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Research Snapshot: A detailed look at HTLV-1, the retrovirus that causes T-cell Leukemia

It is generally believed that virus particles need to be fully formed to transmit a virus. But a recent study by researchers in the Academic Health Center’s Institute for Molecular Virology (IMV) shows this may not be the case.

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expert-perspectives

Fighting hydrocephalus

Stephen Haines, M.D., UMN Department of Neurosurgery with hydrocephalus patient Pete Bigalk. Photo credit Tom Dunn.

“Here at the University of Minnesota, hydrocephalus is the most common condition we treat in pediatric neurosurgery,” explained Daniel Guillaume, M.D., M.S., associate professor in the Department of Neurosurgery at the University of Minnesota Medical School, “and as such we are constantly searching for better treatments.”

Hydrocephalus is a serious condition with many causes, which in some cases are not fully understood. The primary characteristic is the buildup of too much cerebrospinal fluid (CSF) in the brain and spinal cord. That causes potentially harmful pressure on brain tissue. Without treatment, the outcome can result in severe disability and even death.

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expert-perspectives

Man flu or myth? Why we study mice of different genders to understand illness

The term man flu is typically used in jest; perhaps in conversation between two women joking about how their husbands react to illness. For others, the phrase may be completely new. However, recently it has risen to the surface enough in mainstream media and water cooler discussions to draw interest from researchers.

Researchers at the University of Ottawa recently set out to essentially answer the question, do identical infections actually make males more miserable than females? The study involved injecting lab mice with molecules from bacteria. They found at the onset of infection the male mice’s body temperature fell more than females’ did. An article in Stat extrapolated this fit with the idea of the man flu.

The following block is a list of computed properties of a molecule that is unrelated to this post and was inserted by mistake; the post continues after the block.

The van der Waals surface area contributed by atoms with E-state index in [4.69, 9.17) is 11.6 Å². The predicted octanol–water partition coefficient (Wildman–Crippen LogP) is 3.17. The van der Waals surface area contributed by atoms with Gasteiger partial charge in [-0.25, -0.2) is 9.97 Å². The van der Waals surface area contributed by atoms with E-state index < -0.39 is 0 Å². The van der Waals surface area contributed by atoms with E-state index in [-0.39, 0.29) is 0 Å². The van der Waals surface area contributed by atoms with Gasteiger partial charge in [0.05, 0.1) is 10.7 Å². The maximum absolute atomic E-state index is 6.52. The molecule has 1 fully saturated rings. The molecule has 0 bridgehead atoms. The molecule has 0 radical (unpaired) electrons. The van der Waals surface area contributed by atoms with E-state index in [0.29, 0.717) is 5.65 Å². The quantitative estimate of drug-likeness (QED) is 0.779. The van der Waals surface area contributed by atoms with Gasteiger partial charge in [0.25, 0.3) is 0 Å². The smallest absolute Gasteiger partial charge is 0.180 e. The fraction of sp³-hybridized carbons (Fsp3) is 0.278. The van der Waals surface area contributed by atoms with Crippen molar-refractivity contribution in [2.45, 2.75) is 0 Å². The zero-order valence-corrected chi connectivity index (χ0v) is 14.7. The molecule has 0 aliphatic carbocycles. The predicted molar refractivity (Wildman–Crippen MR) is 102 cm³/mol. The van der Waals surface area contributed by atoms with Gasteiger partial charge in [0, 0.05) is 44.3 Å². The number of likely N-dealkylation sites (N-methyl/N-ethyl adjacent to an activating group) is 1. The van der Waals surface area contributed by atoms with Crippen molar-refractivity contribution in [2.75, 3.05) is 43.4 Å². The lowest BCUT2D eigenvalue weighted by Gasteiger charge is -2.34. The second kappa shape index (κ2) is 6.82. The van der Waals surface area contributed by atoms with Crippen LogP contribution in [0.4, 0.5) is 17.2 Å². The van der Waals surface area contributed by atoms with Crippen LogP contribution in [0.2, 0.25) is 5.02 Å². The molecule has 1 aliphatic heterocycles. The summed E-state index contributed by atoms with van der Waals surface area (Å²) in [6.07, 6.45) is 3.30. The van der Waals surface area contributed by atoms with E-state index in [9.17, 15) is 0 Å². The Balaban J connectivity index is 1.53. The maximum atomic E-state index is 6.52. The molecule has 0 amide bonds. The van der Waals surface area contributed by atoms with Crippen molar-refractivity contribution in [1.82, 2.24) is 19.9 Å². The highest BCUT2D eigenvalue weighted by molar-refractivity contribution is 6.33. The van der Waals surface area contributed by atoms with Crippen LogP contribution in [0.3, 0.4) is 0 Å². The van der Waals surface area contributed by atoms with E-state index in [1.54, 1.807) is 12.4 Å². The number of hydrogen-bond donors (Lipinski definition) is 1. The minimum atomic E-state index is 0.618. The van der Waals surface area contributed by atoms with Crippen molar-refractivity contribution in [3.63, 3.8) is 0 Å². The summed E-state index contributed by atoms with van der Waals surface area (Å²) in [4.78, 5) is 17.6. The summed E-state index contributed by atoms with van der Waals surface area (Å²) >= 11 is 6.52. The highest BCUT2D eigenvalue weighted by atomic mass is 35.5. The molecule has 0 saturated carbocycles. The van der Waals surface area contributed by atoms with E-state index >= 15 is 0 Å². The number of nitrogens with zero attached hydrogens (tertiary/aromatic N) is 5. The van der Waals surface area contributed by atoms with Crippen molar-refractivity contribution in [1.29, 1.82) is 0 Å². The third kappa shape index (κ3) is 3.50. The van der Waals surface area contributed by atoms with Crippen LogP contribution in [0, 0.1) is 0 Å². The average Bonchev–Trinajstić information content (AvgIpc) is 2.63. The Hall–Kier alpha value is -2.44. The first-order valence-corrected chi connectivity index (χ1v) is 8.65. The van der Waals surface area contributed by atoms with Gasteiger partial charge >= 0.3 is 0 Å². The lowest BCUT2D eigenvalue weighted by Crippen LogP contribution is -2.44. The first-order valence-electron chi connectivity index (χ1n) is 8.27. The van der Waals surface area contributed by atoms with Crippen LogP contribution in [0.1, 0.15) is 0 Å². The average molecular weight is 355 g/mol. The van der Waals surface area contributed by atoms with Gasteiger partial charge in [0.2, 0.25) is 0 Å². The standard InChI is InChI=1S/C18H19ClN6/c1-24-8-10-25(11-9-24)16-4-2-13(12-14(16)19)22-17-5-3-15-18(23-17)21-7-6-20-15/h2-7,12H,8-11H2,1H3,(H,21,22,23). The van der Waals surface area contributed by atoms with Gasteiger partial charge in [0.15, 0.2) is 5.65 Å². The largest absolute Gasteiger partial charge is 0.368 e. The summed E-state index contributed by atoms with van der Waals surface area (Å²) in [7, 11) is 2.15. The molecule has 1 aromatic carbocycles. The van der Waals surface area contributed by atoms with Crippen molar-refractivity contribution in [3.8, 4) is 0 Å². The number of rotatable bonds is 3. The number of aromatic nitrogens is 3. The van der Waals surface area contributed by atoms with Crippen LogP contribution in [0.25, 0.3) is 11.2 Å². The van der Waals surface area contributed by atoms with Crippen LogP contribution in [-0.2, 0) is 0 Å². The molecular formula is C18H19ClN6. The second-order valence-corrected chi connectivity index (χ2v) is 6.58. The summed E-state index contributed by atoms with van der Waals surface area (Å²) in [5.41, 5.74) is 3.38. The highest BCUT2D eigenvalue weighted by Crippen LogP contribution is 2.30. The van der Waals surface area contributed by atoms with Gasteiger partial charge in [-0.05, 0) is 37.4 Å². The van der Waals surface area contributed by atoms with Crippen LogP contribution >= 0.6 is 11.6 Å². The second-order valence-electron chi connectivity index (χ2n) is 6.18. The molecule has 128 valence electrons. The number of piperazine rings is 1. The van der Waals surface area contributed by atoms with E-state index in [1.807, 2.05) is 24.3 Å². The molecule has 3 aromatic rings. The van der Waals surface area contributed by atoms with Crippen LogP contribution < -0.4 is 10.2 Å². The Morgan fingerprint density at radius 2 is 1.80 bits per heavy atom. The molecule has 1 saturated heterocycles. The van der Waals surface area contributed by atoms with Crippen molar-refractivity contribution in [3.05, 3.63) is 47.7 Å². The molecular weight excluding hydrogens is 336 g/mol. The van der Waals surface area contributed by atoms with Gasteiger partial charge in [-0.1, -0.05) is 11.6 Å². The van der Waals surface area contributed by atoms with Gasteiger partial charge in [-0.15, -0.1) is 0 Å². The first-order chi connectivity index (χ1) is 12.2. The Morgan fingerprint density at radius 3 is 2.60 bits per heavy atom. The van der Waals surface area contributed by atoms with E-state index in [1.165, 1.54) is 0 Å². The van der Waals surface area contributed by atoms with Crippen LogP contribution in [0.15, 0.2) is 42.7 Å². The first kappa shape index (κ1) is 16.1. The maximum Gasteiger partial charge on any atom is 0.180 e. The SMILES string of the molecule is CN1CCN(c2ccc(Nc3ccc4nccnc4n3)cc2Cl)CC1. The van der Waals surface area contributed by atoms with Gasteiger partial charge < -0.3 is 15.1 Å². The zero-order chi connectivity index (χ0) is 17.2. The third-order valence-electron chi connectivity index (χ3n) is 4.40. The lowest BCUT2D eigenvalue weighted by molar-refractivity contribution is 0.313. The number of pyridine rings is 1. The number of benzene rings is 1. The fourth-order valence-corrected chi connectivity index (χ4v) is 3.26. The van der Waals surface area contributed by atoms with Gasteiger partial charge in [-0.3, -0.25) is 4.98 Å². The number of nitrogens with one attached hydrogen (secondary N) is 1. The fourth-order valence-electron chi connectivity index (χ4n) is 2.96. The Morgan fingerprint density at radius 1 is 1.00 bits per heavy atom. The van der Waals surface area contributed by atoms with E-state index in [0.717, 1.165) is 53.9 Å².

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research-and-clinical-trials

UMN Study: Later School Start Times Better for Adolescent Development

Photo via Flickr user derekbruff

Many high schools across the country are debating if later start times are better for students.  A recent University of Minnesota study found that later opening bells were associated with better mental and behavioral health for adolescents.

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research-and-clinical-trials

Research Snapshot: Some melanoma survivors still practice unhealthy sun behaviors

As spring and summer months approach, sun protection becomes more pertinent, especially for melanoma survivors. However, a recent study by Rachel Vogel, Ph.D, assistant professor in the Department of Obstetrics, Gynecology and Women’s Health at the University of Minnesota Medical School found this segment of the population may not be taking necessary sun safety precautions.

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research-and-clinical-trials

Community Support Worker Program Helps Ethiopian HIV Patients Remain Engaged in Care

A community support worker program in rural Ethiopia is helping patients with HIV stay engaged in care, which allows them to live healthier lives.

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